Fire Note Says: The Muffs return with a walloping blast of 60’s inspired rock n roll.
Album Review: “Sad Tomorrow” from The Muffs sophomore record, Blonder And Blonder (1995), is still one of my favorite songs from that era. I was always impressed with how tight but carefree the band played and that track just highlights their best qualities. Singer-songwriter Kim Shattuck has always had one of those instantly recognizable voices as her throttled throated delivery never disappoints. Go check out their “Kids In America” cover for just another example.
Fast-forward to the present and we now have Whoop Dee Doo representing The Muffs first record of new material in 10 years. It is not as if the band has been out of the spotlight as they have consistently toured and released the collection of singles and b-sides, Kaboodle, in 2011. The members have also stayed individually busy as Kim joined and departed the Pixies in 2013 while drummer Roy McDonald reunited with his former band Redd Kross for their excellent Researching The Blues album on Merge in 2012. All of that still does not make up for a full length so for me this was an anticipated release.
If you were around for The Muffs beginning back in the 90’s then you should know what to expect here on Whoop Dee Doo – fast, snappy and sneering tracks that hit you as loud as Shattuck can deliver. If that is what you wanted then this record will not let you down. Opening song, “Weird Boy Next Door,” has all of The Muffs key sharp musical components with plenty of Shattuck yowls as the song rolls through chorus and verse! The record continues in its upbeat fashion with more of the same but you can hear the veteran status in this band as they draw back on earlier 60’s rock themes. “Cheezy” is one of those songs as Shattuck holds back her normal expression as she sings “because you’re cheesier than you know” while the harmonica dances throughout the track. Then on “Take A Take A Me” you can almost hear the hand claps that should could easily be in the background as Kim playfully cranks out the vocals. The backing “la la las” on “Forget The Day” or the vocal swoops that support the chorus in “Up And Down Around” also bring to mind those four piece groups from the past that were part of the beat-garage scene.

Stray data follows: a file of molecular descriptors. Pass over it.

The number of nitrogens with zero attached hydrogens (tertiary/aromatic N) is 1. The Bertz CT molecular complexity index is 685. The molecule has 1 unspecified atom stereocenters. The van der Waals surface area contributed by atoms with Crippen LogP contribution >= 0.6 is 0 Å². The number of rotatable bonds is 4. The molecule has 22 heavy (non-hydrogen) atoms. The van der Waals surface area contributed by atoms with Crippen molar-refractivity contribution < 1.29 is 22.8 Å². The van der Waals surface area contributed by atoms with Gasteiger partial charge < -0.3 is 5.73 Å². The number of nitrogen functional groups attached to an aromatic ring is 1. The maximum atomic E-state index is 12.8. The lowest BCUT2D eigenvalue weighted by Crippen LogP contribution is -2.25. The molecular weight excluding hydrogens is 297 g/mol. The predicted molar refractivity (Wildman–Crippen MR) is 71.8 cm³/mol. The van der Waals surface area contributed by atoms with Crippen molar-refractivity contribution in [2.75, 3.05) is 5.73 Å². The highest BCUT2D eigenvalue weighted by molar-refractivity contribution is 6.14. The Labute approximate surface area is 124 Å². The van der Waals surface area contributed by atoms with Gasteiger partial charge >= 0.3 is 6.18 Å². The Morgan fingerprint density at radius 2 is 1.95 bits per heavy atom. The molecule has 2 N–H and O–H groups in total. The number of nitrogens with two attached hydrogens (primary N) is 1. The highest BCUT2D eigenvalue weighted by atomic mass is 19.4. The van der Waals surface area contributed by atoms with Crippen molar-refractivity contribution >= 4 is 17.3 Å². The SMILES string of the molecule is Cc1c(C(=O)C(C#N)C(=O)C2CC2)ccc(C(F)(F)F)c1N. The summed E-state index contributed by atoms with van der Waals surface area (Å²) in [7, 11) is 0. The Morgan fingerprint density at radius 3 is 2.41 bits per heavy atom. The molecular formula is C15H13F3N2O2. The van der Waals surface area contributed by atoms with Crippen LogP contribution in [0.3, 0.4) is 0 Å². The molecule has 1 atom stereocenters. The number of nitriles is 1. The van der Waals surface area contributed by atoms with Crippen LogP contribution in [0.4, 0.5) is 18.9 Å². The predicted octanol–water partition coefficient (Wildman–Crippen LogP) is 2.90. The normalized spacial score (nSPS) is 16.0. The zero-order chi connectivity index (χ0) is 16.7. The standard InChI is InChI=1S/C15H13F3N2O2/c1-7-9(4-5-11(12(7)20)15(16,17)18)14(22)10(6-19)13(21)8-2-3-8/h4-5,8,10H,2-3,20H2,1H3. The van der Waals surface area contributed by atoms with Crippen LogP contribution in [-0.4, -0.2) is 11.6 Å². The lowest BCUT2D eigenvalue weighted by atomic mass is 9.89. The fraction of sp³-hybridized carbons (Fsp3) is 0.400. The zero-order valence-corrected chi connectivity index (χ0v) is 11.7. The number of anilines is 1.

Now you can stay in the past all you want but The Muffs bring those components forward to make Whoop Dee Doo one of their most engaging records. The songs are well thought out and represent a windows down type of alternative rock that still holds enough venom that any Muffs fan will love this album. Not sure the younger crowd will buy into Whoop Dee Doo but they should as The Muffs still have plenty to say and Shattuck can still deliver one of the best walloping vocals in the business today.
Key Tracks: “Weird Boy Next Door” / “Up And Down Around” / “Cheezy”
Artists With Similar Fire: The Breeders / The Kingsmen / Tweens
The Muffs Website
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– Reviewed by Christopher Anthony